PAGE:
RINGGOLD, Ga. (CN) — President-elect Joe Biden has flipped Georgia — the first Democratic presidential candidate to win the Peach State since 1992 — taking the final electoral prize of the 2020 campaign.
The projection Friday afternoon came as county poll workers began the work of manually retallying the presidential race ballot-by-ballot.
The Deep South state of Dahlonega gold, a robust film industry, Vidalia onions and peanuts is expected to narrowly go for Biden, as the difference between the former vice president and President Donald Trump is about 14,000 votes.
But even though major media outlets have called the race in Georgia, the task of reexamining the results is already underway.
Sitting before folding tables in the Election and Registration Center, six teams of poll workers began the audit in Catoosa County shortly before 9 a.m. Friday morning.
They will hand count every ballot – all 32,625 cast for the presidential race in the county – and they have until 11:59 p.m. Wednesday to complete the task.
It’s a scene that will be repeated thousands of times over the next few days: Passing the ballots between them, one poll worker said the name selected on the ballot and handed it to their other team member, who verbally acknowledged the name and placed it into one of several stacks of ballots on the table before them.
Eyes bent down on their task, the poll workers around the room counted: “Trump. Trump. Trump. Biden. Jorgensen.”
It’s a process playing out in all 159 counties in Georgia, where election officials began to recount the approximately 4.99 million votes cast in race for the White House.
On Wednesday, Veterans Day, Georgia Secretary of State Brad Raffensperger announced the state would audit the close race by hand-counting all the ballots.
But Gabriel Sterling, the state’s voting system implementation manager, says don’t call it a recount – which is governed by a different Georgia statute – but rather a risk-limiting audit of the election that grew to a full-blown retally.
“This will be the largest hand retallying by audit in the history of the United States. We understand that it will be a heavy lift,” Sterling told reporters Thursday.
The goal is simple: to prove the voting system Georgia recently adopted statewide counted the ballots correctly, a trial of man versus machine.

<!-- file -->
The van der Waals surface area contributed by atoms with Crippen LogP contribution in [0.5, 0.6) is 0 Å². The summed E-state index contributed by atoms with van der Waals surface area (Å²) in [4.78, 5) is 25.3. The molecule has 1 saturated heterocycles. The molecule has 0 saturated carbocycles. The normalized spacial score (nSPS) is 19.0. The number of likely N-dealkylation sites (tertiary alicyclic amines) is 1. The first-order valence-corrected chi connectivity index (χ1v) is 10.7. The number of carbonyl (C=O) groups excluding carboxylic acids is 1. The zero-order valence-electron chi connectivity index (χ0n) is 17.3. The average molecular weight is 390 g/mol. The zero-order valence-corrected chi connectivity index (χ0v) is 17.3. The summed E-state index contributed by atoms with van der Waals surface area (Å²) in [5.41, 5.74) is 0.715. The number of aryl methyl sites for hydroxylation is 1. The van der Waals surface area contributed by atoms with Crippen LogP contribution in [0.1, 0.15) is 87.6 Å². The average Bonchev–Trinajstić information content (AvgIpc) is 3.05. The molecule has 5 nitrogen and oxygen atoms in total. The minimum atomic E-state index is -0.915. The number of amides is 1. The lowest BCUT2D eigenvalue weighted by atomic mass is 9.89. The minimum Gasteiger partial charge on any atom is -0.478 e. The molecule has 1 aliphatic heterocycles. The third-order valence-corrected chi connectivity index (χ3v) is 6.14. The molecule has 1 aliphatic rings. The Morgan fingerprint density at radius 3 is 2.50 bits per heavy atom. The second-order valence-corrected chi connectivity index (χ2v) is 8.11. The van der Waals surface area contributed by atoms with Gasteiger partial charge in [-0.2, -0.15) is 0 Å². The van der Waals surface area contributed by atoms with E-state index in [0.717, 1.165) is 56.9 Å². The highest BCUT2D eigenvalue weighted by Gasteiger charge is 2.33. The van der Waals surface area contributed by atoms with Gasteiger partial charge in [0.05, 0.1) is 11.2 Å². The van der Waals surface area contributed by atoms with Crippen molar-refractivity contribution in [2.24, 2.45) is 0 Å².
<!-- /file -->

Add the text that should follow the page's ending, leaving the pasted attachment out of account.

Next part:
Typically, Raffensperger’s office would take a sample of ballots from one particular race and hand count them to ensure the machines were performing as they should. The closer the race, the larger the sample. To accurately audit the presidential race, workers would typically have to pull a quarter of all ballots cast – about 1.3 million, Sterling said. Logistically, it was easier for state election officials to order the full retally.
Republican Congressman Doug Collins, who is leading the Trump campaign’s involvement in the retally, told reporters during a call Wednesday the state’s retally allows the campaign to look into further concerns it has about voting in Georgia.
Officials with the Trump campaign said their goal of chipping away at the lead Biden amassed in the typically red-leaning state would take patience. The campaign eventually wants to question signature matching and alleged ballot harvesting in the Peach State, but the retally was a first step.
“This is a victory for integrity; this is a victory for transparency,” Collins said.
In fundraising emails about contesting the outcome of the election – whose proceeds for donations under $8,000 are not going to that purpose — the campaign said it hopes the recount will uncover ballots that were “improperly harvested.”
But according to Sterling, there will be no opportunity for poll watchers to challenge the retally.
“This is an audit of the ballots that came through legally,” Sterling said. “There’s going to have to be a post-election situation to look for individuals who may have violated the law and double voted and if anybody has cast a ballot for a dead person.”